Month: July 2014

OT: Marisa Monte e Paulinho da Viola – Dança da solidão

Dance of Loneliness in English

OT: Mayra Andrade – Dispidida

John Grant, in a comment to my previous post: The danger of a single story, has brought to my attention this great singer:

Mayra Andrade is a Cape Verdean singer who lives and records in Paris. Although she was born in Cuba, Andrade’s parents are both Cape Verdean, and she and her family returned to Cape Verde a few days after her birth. Andrade spent the first years of her life in Cape Verde, but because her father was a diplomat for the Cape Verdean government, she travelled extensively with her family and lived in many countries during her childhood. Hence, during her childhood, she lived in Senegal, Angola, and Germany. However, she spent around two months of the year in the Cape Verdean island of Santiago. Andrade moved to Paris in 2002 when she was 17 years old and has lived there ever since. She is multilingual, but most of the lyrics of the songs on her albums are in her native Cape Verdean Creole language. The first song she remembers singing is “O Leãozinho” by the Brazilian musician Caetano Veloso, whom she has cited as a musical influence. (Information taken from Wikipedia)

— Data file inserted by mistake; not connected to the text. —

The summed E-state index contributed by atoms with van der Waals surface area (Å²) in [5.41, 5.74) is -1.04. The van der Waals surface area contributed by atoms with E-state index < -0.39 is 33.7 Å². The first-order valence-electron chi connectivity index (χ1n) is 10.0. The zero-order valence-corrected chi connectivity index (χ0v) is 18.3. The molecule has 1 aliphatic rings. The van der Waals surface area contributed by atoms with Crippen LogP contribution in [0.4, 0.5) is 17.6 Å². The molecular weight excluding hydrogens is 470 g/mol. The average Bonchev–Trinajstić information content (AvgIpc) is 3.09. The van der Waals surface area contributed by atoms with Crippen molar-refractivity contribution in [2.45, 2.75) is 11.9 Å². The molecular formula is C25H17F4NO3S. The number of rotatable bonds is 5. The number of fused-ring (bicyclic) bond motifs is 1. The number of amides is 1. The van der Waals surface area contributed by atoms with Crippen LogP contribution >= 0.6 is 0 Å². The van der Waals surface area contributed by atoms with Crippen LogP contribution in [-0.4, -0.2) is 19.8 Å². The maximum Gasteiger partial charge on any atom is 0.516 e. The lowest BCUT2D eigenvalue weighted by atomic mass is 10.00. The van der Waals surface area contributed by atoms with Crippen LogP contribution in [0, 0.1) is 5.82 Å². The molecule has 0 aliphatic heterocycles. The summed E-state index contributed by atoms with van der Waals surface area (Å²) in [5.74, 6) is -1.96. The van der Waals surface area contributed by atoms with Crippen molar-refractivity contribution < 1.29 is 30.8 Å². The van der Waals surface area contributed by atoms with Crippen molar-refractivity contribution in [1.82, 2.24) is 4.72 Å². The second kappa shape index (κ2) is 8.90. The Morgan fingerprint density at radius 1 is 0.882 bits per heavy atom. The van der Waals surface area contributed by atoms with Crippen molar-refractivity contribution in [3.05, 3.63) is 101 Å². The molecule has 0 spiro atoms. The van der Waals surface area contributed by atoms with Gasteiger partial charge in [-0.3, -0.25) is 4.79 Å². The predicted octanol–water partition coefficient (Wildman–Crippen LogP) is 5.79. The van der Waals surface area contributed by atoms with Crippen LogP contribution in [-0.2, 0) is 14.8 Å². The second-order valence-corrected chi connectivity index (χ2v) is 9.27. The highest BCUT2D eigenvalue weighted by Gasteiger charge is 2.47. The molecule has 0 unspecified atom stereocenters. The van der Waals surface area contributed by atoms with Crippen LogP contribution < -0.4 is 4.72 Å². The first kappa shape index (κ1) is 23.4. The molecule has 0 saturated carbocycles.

The danger of a single story

Sorry if you’ve heard this before. I thought it was worth sharing.

Chimamanda Adichie: El peligro de una sola historia. Video en Ted.com (en inglés, con subtítulos en español)

Review: Euro Noir by Barry Forshaw

Esta entrada es bilingüe, para ver la versión en castellano desplazarse hacia abajo

Pocket Essentials an imprint of Oldcastle Books, 2014. Kindle edition. (604 KB). ISBN: 978-1-84344-247-9. 256 pages. ASIN: B00J75NBO6.